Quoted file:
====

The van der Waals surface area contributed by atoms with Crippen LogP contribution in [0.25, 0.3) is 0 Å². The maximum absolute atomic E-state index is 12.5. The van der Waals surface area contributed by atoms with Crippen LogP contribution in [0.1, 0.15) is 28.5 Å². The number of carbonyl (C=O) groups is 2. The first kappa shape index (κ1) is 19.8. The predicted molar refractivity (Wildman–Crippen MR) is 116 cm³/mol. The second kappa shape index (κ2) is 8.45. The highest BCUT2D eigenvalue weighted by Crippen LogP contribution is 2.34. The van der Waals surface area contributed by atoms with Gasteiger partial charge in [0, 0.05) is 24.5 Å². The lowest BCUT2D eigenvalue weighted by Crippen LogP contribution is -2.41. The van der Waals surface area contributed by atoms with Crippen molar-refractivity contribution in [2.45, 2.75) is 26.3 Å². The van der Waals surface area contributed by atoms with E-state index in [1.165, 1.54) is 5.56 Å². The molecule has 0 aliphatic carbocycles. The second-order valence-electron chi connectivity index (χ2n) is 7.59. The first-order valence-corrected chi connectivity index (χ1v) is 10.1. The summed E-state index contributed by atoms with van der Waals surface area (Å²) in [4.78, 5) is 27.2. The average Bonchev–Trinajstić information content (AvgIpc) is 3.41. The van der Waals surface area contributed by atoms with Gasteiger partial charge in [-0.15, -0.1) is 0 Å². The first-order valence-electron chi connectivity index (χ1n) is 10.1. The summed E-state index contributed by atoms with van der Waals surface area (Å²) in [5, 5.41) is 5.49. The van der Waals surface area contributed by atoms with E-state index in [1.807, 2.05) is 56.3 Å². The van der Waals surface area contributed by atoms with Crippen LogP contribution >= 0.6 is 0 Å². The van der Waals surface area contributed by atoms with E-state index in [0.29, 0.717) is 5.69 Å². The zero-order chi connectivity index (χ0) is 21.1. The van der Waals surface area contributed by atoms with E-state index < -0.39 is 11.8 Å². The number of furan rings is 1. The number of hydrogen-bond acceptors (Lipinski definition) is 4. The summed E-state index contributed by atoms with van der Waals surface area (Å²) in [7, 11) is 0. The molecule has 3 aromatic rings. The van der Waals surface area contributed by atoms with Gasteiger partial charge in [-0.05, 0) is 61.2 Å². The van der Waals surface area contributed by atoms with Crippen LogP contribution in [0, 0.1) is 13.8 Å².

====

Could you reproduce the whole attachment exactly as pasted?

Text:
The van der Waals surface area contributed by atoms with Crippen LogP contribution in [0.25, 0.3) is 0 Å². The maximum absolute atomic E-state index is 12.5. The van der Waals surface area contributed by atoms with Crippen LogP contribution in [0.1, 0.15) is 28.5 Å². The number of carbonyl (C=O) groups is 2. The first kappa shape index (κ1) is 19.8. The predicted molar refractivity (Wildman–Crippen MR) is 116 cm³/mol. The second kappa shape index (κ2) is 8.45. The highest BCUT2D eigenvalue weighted by Crippen LogP contribution is 2.34. The van der Waals surface area contributed by atoms with Gasteiger partial charge in [0, 0.05) is 24.5 Å². The lowest BCUT2D eigenvalue weighted by Crippen LogP contribution is -2.41. The van der Waals surface area contributed by atoms with Crippen molar-refractivity contribution in [2.45, 2.75) is 26.3 Å². The van der Waals surface area contributed by atoms with E-state index in [1.165, 1.54) is 5.56 Å². The molecule has 0 aliphatic carbocycles. The second-order valence-electron chi connectivity index (χ2n) is 7.59. The first-order valence-corrected chi connectivity index (χ1v) is 10.1. The summed E-state index contributed by atoms with van der Waals surface area (Å²) in [4.78, 5) is 27.2. The average Bonchev–Trinajstić information content (AvgIpc) is 3.41. The van der Waals surface area contributed by atoms with Gasteiger partial charge in [-0.15, -0.1) is 0 Å². The first-order valence-electron chi connectivity index (χ1n) is 10.1. The summed E-state index contributed by atoms with van der Waals surface area (Å²) in [5, 5.41) is 5.49. The van der Waals surface area contributed by atoms with E-state index in [1.807, 2.05) is 56.3 Å². The van der Waals surface area contributed by atoms with Crippen LogP contribution >= 0.6 is 0 Å². The van der Waals surface area contributed by atoms with E-state index in [0.29, 0.717) is 5.69 Å². The zero-order chi connectivity index (χ0) is 21.1. The van der Waals surface area contributed by atoms with E-state index < -0.39 is 11.8 Å². The number of furan rings is 1. The number of hydrogen-bond acceptors (Lipinski definition) is 4. The summed E-state index contributed by atoms with van der Waals surface area (Å²) in [7, 11) is 0. The molecule has 3 aromatic rings. The van der Waals surface area contributed by atoms with Gasteiger partial charge in [-0.05, 0) is 61.2 Å². The van der Waals surface area contributed by atoms with Crippen LogP contribution in [0, 0.1) is 13.8 Å².